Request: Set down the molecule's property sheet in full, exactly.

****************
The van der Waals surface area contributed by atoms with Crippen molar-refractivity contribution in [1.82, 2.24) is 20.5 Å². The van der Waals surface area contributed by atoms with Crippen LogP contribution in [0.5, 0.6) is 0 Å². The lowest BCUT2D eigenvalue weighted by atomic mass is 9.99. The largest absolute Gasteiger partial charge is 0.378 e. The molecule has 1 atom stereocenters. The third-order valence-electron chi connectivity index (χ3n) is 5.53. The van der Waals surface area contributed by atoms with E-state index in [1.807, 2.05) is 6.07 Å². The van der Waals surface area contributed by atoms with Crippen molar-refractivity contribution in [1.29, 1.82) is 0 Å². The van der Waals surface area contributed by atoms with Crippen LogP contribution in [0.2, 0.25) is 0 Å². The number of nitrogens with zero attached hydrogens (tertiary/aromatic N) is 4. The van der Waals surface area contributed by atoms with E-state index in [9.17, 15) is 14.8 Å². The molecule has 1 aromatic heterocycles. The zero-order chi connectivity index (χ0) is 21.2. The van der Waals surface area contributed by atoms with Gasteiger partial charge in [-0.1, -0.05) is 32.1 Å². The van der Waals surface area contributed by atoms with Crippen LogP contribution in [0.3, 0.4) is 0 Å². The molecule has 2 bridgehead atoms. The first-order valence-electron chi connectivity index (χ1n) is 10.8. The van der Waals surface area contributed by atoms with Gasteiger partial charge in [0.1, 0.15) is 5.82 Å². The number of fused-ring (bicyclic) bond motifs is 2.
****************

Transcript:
The van der Waals surface area contributed by atoms with Crippen molar-refractivity contribution in [1.82, 2.24) is 20.5 Å². The van der Waals surface area contributed by atoms with Crippen LogP contribution in [0.5, 0.6) is 0 Å². The lowest BCUT2D eigenvalue weighted by atomic mass is 9.99. The largest absolute Gasteiger partial charge is 0.378 e. The molecule has 1 atom stereocenters. The third-order valence-electron chi connectivity index (χ3n) is 5.53. The van der Waals surface area contributed by atoms with E-state index in [1.807, 2.05) is 6.07 Å². The van der Waals surface area contributed by atoms with Crippen molar-refractivity contribution in [1.29, 1.82) is 0 Å². The van der Waals surface area contributed by atoms with Crippen LogP contribution in [0.2, 0.25) is 0 Å². The number of nitrogens with zero attached hydrogens (tertiary/aromatic N) is 4. The van der Waals surface area contributed by atoms with E-state index in [9.17, 15) is 14.8 Å². The molecule has 1 aromatic heterocycles. The zero-order chi connectivity index (χ0) is 21.2. The van der Waals surface area contributed by atoms with Gasteiger partial charge in [-0.1, -0.05) is 32.1 Å². The van der Waals surface area contributed by atoms with Crippen LogP contribution in [0.3, 0.4) is 0 Å². The molecule has 2 bridgehead atoms. The first-order valence-electron chi connectivity index (χ1n) is 10.8. The van der Waals surface area contributed by atoms with Gasteiger partial charge in [0.1, 0.15) is 5.82 Å². The number of fused-ring (bicyclic) bond motifs is 2.